New York Times

Medical Boards Draft Plan to Ease Path to Out-of-State and Online Treatment
by Robert Pear

Officials representing state medical boards across the country have drafted a model law that would make it much easier for doctors licensed in one state to treat patients in other states, whether in person, by videoconference or online…The Mayo Clinic, in Minnesota, for example, has established links with more than two dozen hospitals The New York Times newspaper logoand health systems…“Cross-border licensure is a strategic imperative as we move forward in this brave new world,” said Kathleen M. Harrington, who is in charge of government relations at Mayo.

Reach: The New York Times has a daily circulation of more than 735,000. Its website receives more than 16.2 million unique visitors each month.

Context: In stroke telemedicine, also called telestroke, doctors who have advanced training in the nervous system (neurologists) remotely evaluate people who've had acute strokes and make diagnoses and treatment recommendations to emergency medicine doctors at other sites. Doctors communicate using digital video cameras, Internet telecommunications, robotic telepresence, smartphones and other technology.

Public Affairs Contact: Sharon Theimer

 

Fortune
Test-driving the Mayo Clinic's new plan for healthy living
by Larry Armour

The famed clinic has a fresh approach to helping patients stick with a fitness program. I went to check it out. I’m sharing a gym in Rochester, Minn., with 16 men and women. We are part of a pilot program for a new venture called the Mayo Clinic Healthy Living Plan. We were told to wear comfortable clothes and athletic shoes, butFortune magazine logo the hardcore workout we all expected never shows up. Instead, we are introduced to a concept called NEAT, which stands for Non-Exercise Activity Thermogenesis.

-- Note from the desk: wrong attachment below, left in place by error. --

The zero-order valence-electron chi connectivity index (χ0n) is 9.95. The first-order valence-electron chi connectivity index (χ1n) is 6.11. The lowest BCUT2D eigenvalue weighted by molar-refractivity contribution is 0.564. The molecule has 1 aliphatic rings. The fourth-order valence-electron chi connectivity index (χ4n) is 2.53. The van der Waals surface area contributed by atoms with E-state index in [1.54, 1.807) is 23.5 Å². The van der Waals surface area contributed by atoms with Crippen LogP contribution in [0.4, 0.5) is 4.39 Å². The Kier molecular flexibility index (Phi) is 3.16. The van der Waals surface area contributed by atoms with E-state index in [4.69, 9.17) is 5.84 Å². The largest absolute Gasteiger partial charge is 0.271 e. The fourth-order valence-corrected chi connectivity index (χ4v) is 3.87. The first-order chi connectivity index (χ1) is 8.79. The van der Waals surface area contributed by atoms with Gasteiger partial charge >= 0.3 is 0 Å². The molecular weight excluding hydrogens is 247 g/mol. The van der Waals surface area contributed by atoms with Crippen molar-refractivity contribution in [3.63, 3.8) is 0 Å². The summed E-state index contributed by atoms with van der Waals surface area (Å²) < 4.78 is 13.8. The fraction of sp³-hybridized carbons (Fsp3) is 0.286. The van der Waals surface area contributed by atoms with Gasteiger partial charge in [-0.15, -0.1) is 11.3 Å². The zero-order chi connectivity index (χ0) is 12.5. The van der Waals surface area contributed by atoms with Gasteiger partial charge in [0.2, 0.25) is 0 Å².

Reach: FORTUNE has a circulation of more than 845,000 readers.  It's website receives more than 4.5 million unique visitors each month.

Context: The Mayo Clinic Healthy Living Program is designed to help people break down barriers, dispel myths and give participants a comprehensive wellness experience tailored to their individual goals. What makes this program unique is that it doesn’t end once the person leaves the campus; it offers ongoing support long after the person returns home. “Mayo has been dedicated to the health and wellness of individuals for 150 years, and this program continues that tradition by offering life-changing experiences to people seeking whole-person wellness who want to maximize their health,” says Donald Hensrud, M.D., medical director, Mayo Clinic Healthy Living Program. “We’re committed to partnering with each participant to design an individualized wellness plan to help them reach their wellness goals so that their success continues once they return home and are immersed back into the reality of their busy lives.” More information on Mayo's Healthy Living Program can be found on Mayo Clinic News Network.

Public Affairs Contact: Kelley Luckstein

 

MPR
Researchers, advocates see better ALS therapies on the horizon